March 12, 2009 12:12 PM

Mosha, a three-year-old Thai elephant, has received a new prosthetic leg to replace the old one which she had outgrown. At first, Mosha was afraid of her new, bigger appendage – which is made from plastic, metal, sawdust and is painted grey – but liked it when she figured out how to walk on it, the BBC reported.

The elephant lost most of her right front leg to a landmine when she was just seven months old. The Friends of the Asian Elephant and sanctuary in Lampang, Thailand took her in, but she refused to eat and was rejected by the other elephants. In 2007, she was fitted with an artificial limb, according to the Telegraph. Dr. Therdchai Jivacate, who runs the Prostheses Foundation, fitted Mosha for her new limb and has given prosthetic limbs that are lightweight, comfortable and inexpensive to 16,000 people.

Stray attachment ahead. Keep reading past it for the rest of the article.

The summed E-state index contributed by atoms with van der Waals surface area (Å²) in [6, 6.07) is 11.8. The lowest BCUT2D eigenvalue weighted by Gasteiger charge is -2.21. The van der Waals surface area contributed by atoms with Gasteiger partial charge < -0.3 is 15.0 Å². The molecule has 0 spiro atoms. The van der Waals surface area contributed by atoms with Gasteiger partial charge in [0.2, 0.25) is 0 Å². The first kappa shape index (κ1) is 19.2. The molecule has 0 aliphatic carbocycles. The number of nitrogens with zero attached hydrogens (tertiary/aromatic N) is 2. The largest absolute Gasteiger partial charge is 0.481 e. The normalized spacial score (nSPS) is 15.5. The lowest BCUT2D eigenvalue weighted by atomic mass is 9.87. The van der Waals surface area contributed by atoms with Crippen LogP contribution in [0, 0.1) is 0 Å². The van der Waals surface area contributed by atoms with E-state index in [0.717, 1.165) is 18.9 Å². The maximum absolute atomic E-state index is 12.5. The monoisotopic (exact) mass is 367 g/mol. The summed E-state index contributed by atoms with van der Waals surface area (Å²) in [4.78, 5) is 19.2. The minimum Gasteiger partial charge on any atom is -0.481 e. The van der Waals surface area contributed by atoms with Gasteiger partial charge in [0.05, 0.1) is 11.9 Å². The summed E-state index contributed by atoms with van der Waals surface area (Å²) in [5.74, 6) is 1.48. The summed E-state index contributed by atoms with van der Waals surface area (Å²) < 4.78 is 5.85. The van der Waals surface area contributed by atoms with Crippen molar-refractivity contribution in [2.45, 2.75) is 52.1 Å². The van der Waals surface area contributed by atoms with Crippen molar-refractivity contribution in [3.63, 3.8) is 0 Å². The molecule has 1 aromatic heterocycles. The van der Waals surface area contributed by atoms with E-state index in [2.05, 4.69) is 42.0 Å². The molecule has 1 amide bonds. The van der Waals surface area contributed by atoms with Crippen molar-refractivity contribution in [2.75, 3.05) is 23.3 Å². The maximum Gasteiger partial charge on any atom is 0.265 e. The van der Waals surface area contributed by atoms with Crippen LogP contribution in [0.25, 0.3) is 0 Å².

“She has grown in confidence and now likes to play with the others,” FAE worker Soraida Salwala told the BBC. “Mosha should live many long, happy, elephant years.” While people are more concerned with the 473,000 human landmine survivors and thousands of new victims each year, Mosha has become a useful symbol of the urgency of the problem and the hope for the injured.

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